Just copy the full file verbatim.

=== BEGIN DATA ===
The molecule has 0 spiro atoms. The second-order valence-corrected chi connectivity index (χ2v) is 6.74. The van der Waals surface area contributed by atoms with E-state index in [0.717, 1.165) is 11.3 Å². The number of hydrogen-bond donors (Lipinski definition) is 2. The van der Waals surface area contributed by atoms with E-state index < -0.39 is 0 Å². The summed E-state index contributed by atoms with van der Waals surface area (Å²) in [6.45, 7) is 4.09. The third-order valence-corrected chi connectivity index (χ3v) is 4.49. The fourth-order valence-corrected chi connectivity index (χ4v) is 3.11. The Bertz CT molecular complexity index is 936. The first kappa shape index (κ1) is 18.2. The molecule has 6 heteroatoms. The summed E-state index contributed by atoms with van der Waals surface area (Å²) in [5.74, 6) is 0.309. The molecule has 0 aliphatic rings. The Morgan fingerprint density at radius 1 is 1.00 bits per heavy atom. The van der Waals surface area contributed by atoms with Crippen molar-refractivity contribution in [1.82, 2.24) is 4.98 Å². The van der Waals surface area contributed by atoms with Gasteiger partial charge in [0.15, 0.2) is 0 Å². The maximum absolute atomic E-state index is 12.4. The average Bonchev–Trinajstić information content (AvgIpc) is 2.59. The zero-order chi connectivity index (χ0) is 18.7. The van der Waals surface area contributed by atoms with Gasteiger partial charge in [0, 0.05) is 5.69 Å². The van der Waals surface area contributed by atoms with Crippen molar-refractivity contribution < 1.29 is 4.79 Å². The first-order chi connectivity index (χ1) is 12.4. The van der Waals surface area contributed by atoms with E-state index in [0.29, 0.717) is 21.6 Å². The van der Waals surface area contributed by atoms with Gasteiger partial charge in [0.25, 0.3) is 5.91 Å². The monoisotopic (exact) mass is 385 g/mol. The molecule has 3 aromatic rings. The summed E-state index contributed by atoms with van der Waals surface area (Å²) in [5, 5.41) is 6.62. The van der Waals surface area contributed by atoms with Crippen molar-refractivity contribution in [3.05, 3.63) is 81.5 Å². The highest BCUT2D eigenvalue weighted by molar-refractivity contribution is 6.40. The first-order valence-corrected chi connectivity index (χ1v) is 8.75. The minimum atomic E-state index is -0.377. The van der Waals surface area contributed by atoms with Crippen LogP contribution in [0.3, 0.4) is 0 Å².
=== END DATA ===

The molecule has 0 spiro atoms. The second-order valence-corrected chi connectivity index (χ2v) is 6.74. The van der Waals surface area contributed by atoms with E-state index in [0.717, 1.165) is 11.3 Å². The number of hydrogen-bond donors (Lipinski definition) is 2. The van der Waals surface area contributed by atoms with E-state index < -0.39 is 0 Å². The summed E-state index contributed by atoms with van der Waals surface area (Å²) in [6.45, 7) is 4.09. The third-order valence-corrected chi connectivity index (χ3v) is 4.49. The fourth-order valence-corrected chi connectivity index (χ4v) is 3.11. The Bertz CT molecular complexity index is 936. The first kappa shape index (κ1) is 18.2. The molecule has 6 heteroatoms. The summed E-state index contributed by atoms with van der Waals surface area (Å²) in [5.74, 6) is 0.309. The molecule has 0 aliphatic rings. The Morgan fingerprint density at radius 1 is 1.00 bits per heavy atom. The van der Waals surface area contributed by atoms with Crippen molar-refractivity contribution in [1.82, 2.24) is 4.98 Å². The van der Waals surface area contributed by atoms with Gasteiger partial charge in [0.15, 0.2) is 0 Å². The maximum absolute atomic E-state index is 12.4. The average Bonchev–Trinajstić information content (AvgIpc) is 2.59. The zero-order chi connectivity index (χ0) is 18.7. The van der Waals surface area contributed by atoms with Gasteiger partial charge in [0, 0.05) is 5.69 Å². The van der Waals surface area contributed by atoms with Crippen molar-refractivity contribution < 1.29 is 4.79 Å². The first-order chi connectivity index (χ1) is 12.4. The van der Waals surface area contributed by atoms with E-state index in [0.29, 0.717) is 21.6 Å². The van der Waals surface area contributed by atoms with Gasteiger partial charge in [0.25, 0.3) is 5.91 Å². The monoisotopic (exact) mass is 385 g/mol. The molecule has 3 aromatic rings. The summed E-state index contributed by atoms with van der Waals surface area (Å²) in [5, 5.41) is 6.62. The van der Waals surface area contributed by atoms with Crippen molar-refractivity contribution in [3.05, 3.63) is 81.5 Å². The highest BCUT2D eigenvalue weighted by molar-refractivity contribution is 6.40. The first-order valence-corrected chi connectivity index (χ1v) is 8.75. The minimum atomic E-state index is -0.377. The van der Waals surface area contributed by atoms with Crippen LogP contribution in [0.3, 0.4) is 0 Å².